When High Praise Isn't Enough: The Curfew by Jesse Ball

on Thursday, June 30, 2011
Forget all the names you've seen in The New Yorker's Twenty Under Forty list. They were mere flights of hipster sycophancy. Tea who? Gary what? The most exciting, original and flat out incredible young writer at work today is Jesse Ball. Three novels and two collections of poetry (plus a volume of collected prose and poetry) into his career and he has yet to set a foot wrong. Admittedly, I'm not all that au fait with the poetic form, but by all accounts his poems are better than his novels and, if that is true, well step aside T. S. Elliot or Ezra Pound. I can speak only of his prose, but both the absurdist noir Samedi The Deafness, and the existential adventure The Way Through Doors rank among my favourite books of the modern era. It really comes down to one thing. Ball is the most unique voice to appear in ages. He has the unhinged imagination of the great surrealists (Alfred Jarry in particular springs to mind), the compelling narrative gusto of the master storytellers and a lyrical beauty that is just unfair in someone so young.

His latest novel, The Curfew, has just been released to minor fanfare but if there is any justice in this world it ought to propel him to literary stardom. Once again, Ball has created a familiar yet unsettling world and filled it with interesting, challenging characters. This one was always going to speak to me. William writes epitaphs, using a new pencil for each entry in his notebook. He used to be a violinist. But that was before the government banned music. And started causing its more pesky citizens to 'disappear'. William's wife Lousia vanishes one day, leaving him to care for their young, mute daughter Molly. It is a task he goes about in wistful earnest; the interactions between the two are heartbreaking yet still somehow affirming. The first part of the novel deals with William juggling his job with the realities of raising a daughter while coming to terms with his own grief. All is going swimmingly until he bumps into an old acquaintance who intimates that he knows what happened to Louisa. It is a moment of Dashiell Hammett gumshoe homage - "Meet me at place X at time Y" - a sly, humorous nod to his previous work that propels the story in an urgent, new direction. William leaves Molly in the care of his elderly neighbours, and breaks the citywide curfew in the hope of finally finding out what became of his wife. Although the book is perfectly charming up to this point, it isn't until Part Two, when Molly enters the neighbour's apartment, that Ball really comes into his own. Mr. Gibbons is a puppeteer of old, with a fully-functioning puppet theatre set up in his lounge room. While his wife potters about the place, Mr. Gibbons draws Molly into the reconstruction of each of his puppets, having her dictate in pencil (he doesn't understand sign language) who each of them might represent in her life. Part Three is brief and painful, recounting William's search for Lousia, and the shocking events of that night. Part Four is pure Ball - experimental yet mesmerising - a puppet show in prose form, acting out the story of William and Louisa's courtship, marriage and awful fate. It is a slice of meta-fiction that very quickly devolves into Kafkaesque horror. I don't want to spoil anything here but suffice it to say, Ball follows each suckerpunch with a kick to the nuts. He is uninterested in making the reader feel good or even comfortable. And that, dear bookworm, is a very good thing.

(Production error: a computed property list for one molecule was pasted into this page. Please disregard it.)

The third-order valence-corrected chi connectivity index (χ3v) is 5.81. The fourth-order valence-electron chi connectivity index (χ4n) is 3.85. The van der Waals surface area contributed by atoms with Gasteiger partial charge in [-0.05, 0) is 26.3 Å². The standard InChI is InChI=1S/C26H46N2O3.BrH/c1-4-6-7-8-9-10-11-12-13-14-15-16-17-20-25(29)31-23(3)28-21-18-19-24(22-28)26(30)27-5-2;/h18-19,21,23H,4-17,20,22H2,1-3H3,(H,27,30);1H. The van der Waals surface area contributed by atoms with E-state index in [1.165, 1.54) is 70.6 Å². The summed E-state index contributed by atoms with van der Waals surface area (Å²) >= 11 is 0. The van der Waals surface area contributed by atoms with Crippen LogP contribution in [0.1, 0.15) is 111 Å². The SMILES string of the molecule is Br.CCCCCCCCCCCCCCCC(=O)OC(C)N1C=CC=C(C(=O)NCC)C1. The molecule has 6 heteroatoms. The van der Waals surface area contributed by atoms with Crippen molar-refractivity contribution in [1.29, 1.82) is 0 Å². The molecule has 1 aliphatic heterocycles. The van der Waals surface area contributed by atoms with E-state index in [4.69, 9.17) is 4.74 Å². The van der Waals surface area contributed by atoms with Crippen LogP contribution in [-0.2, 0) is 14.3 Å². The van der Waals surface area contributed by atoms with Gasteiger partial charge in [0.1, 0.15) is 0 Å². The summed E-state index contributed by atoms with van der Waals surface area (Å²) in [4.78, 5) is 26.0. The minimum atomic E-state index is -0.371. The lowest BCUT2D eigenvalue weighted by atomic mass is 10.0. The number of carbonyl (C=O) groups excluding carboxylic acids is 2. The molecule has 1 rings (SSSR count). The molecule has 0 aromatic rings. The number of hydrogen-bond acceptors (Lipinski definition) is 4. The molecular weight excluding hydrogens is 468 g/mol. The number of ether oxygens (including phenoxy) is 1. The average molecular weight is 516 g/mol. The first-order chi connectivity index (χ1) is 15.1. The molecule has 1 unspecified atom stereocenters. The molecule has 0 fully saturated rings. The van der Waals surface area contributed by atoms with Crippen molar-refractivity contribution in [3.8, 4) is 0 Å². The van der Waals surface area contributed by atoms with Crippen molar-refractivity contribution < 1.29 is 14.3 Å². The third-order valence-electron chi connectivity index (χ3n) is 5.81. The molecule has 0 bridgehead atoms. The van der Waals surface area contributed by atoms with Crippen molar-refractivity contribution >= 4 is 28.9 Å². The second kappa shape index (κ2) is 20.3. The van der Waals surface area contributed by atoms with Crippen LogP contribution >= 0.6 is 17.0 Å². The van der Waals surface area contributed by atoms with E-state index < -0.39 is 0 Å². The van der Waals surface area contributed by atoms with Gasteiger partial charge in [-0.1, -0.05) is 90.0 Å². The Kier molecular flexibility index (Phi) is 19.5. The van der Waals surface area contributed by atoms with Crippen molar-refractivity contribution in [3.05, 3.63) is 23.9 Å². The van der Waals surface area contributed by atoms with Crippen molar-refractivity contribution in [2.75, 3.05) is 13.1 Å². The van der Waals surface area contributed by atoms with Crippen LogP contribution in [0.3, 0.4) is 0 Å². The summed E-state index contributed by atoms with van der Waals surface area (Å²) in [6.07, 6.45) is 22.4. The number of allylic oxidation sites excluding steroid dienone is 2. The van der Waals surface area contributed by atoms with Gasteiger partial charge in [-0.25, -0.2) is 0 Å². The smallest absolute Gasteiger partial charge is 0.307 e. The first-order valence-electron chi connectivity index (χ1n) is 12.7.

The Curfew is an important book, short (200-odd pages) but with considerable moral weight. It is both a beautiful meditation on parenthood, and a damning indictment on the ease with which a functioning state might slump into totalitarianism. With the help of a few decrepit marionettes, Ball has fashioned a thoroughly believable modern nightmare, dripping with beauty and specked with moments of true magic that only serve to increase its terrible effect. Indeed, it is the author who is the ultimate puppeteer and he jerks us around with ease. Like the two novels that came before it, The Curfew is an exercise in imaginative experimentation. And once again it works a treat, making Jesse Ball the only author not to ever have disappointed me. Like the great chroniclers that have come before him, Ball should be required reading for anyone and everyone trying to make sense of our times. He is playful, puzzling and packs serious intellectual heat. High praise? I dare say I still fail to do him justice.


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